5 Steps To Finishing Your Book
5 Steps To Finishing Your Book
Many aspiring authors talk about the book they plan to write but how many actually finish their book?
If you put a number of would-be authors in a room and asked about their book creation, only half would even start their book and out of those that did, probably only half of those would ever finish it.
Step 1 – Complete the first draft
Every writer’s immediate goal should be to complete the first draft of their book. Some authors may take years to do this and others may take months.
I suggest that you aim to complete the first draft of a manuscript within 30 days.
Why? Finishing the first draft of a manuscript is an achievement. It is psychologically sound for you to know that you can do it. It helps you create momentum.
If you take on the challenge of creating a book within 30 days then set a word count that is achievable. Let’s say you set a word count goal of 10,000 words and your aim is to write some words every day and you keep writing until you achieve those 10,000 words.
You may decide to write 1000 words a day, or just 500 words. By setting a bite-sized word count each day you will complete the first draft of your manuscript.
As you write your first draft do not edit it. The editing mindset is very different to the writing one so refrain from editing that first draft.
The purpose of that first draft is very straight forward – it is simply to exist.
The important thing is to get the words down no matter how rough. Don’t be concerned if you think the writing is all junk and that it is full of mistakes and errors.
Step 2 – Take a break
When the first draft is finished print out the document. A good idea is then to bind it so that it looks like a book.
Your next move is to put the manuscript away. Put it in a drawer or cupboard.
Don’t look at it. Don’t touch it. Even forget about it.
Refrain from looking at it for 1 or 2 months, or if you have a tight deadline, put it away for at least a week.
Relax. Let your mind unwind for a bit before taking on the rewriting and editing of your manuscript.
When you do look at the manuscript again you will look at it from a fresh perspective.
As you read through it you will notice the errors more easily.
On this rough first draft scribble notes, ideas, cross things out, add bits.
Step 3 – The 2nd draft
You are ready now to start the rewrite. This is when you can start to self-edit.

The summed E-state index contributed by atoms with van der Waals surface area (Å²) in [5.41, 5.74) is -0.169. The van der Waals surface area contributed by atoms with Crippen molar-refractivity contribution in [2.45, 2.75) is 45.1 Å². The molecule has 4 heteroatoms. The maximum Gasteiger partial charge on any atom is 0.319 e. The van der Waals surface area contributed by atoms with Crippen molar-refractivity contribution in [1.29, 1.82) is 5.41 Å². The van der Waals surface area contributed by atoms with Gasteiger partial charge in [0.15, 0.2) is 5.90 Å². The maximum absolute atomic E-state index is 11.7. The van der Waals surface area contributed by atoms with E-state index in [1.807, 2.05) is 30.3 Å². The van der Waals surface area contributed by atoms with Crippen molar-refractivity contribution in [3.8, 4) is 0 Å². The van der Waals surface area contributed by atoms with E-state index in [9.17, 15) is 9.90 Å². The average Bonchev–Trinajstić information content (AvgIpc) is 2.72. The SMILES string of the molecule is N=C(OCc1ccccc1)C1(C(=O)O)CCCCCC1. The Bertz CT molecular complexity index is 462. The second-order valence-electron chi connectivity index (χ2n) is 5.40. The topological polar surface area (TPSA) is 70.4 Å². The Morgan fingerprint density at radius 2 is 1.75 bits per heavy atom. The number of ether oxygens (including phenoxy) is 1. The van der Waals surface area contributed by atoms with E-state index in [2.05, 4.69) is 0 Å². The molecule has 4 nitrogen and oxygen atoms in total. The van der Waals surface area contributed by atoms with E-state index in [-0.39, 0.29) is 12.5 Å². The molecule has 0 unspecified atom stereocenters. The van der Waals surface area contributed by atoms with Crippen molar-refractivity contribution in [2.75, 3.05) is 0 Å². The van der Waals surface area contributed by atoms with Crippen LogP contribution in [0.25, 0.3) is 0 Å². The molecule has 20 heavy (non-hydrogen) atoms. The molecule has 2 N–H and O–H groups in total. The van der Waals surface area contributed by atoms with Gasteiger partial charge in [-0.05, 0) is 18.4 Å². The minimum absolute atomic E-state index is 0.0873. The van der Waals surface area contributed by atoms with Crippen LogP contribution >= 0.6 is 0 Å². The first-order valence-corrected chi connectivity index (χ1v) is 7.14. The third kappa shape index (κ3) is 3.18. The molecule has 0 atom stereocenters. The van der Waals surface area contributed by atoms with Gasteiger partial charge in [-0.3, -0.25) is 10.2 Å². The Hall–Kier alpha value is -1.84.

Here’s a tip: Save a copy of the first draft and then create a new document for the second draft. That way you will always have a copy of the first draft.
Create a schedule for completing the second draft.
Work on the manuscript and revise it until you get it to an acceptable state; something that you are happy with.
Then it’s time to get some beta readers. They could be family, relatives, trusted friends, or acquaintances. You want their feedback.
Beta readers evaluate your book from a reader’s perspective.
Once you have given the manuscript to some beta readers put your second draft away and out of sight again.
Once again take a break from the manuscript.
After some time has passed come back to it. As before, print a copy of the second draft and write your notes and comments on the pages of the manuscript.
Collate the feedback from your beta readers.
Step 4 – Do more drafts as need be
Depending on the genre and your level of expertise, you might rewrite your manuscript two or three or more times.
Newer writers may create many drafts until they gain competence and experience at producing a manuscript.
Before you hand the manuscript over to a professional or independent editor make sure you’ve read and revised it a few times until you’ve got it to an advanced state.
Step 5 – Professional editor
When you are finished with your self-editing hand over the manuscript to a professional editor or to someone who has at least had plenty of experience as an editor.
Your manuscript does need to be seen from another person’s eyes – ideally a set of professional eyes. So yes, you can certainly do your own editing but as the creator, you are a bit too close to the writing.
Accept that, and know that an independent edit only makes your manuscript better.
Once your manuscript has been edited and proofread it can then go through the final stages of preparing it for publication.
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